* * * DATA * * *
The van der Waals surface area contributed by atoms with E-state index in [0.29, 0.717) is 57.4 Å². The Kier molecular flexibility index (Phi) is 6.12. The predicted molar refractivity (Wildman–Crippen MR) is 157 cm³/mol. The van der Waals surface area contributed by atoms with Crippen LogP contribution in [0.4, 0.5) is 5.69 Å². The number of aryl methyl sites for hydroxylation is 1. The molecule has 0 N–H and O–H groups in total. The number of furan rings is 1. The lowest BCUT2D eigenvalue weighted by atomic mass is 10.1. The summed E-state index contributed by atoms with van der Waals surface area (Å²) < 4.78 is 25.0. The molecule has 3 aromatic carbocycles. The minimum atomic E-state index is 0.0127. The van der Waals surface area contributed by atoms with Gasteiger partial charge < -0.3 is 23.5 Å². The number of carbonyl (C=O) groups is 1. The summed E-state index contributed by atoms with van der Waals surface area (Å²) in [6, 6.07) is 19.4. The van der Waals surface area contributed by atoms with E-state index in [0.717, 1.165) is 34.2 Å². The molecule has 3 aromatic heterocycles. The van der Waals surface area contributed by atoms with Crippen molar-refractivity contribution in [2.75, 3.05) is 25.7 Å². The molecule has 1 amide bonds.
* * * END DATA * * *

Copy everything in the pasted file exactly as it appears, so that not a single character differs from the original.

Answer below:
The van der Waals surface area contributed by atoms with E-state index in [0.29, 0.717) is 57.4 Å². The Kier molecular flexibility index (Phi) is 6.12. The predicted molar refractivity (Wildman–Crippen MR) is 157 cm³/mol. The van der Waals surface area contributed by atoms with Crippen LogP contribution in [0.4, 0.5) is 5.69 Å². The number of aryl methyl sites for hydroxylation is 1. The molecule has 0 N–H and O–H groups in total. The number of furan rings is 1. The lowest BCUT2D eigenvalue weighted by atomic mass is 10.1. The summed E-state index contributed by atoms with van der Waals surface area (Å²) < 4.78 is 25.0. The molecule has 3 aromatic carbocycles. The minimum atomic E-state index is 0.0127. The van der Waals surface area contributed by atoms with Gasteiger partial charge < -0.3 is 23.5 Å². The number of carbonyl (C=O) groups is 1. The summed E-state index contributed by atoms with van der Waals surface area (Å²) in [6, 6.07) is 19.4. The van der Waals surface area contributed by atoms with E-state index in [0.717, 1.165) is 34.2 Å². The molecule has 3 aromatic heterocycles. The van der Waals surface area contributed by atoms with Crippen molar-refractivity contribution in [2.75, 3.05) is 25.7 Å². The molecule has 1 amide bonds.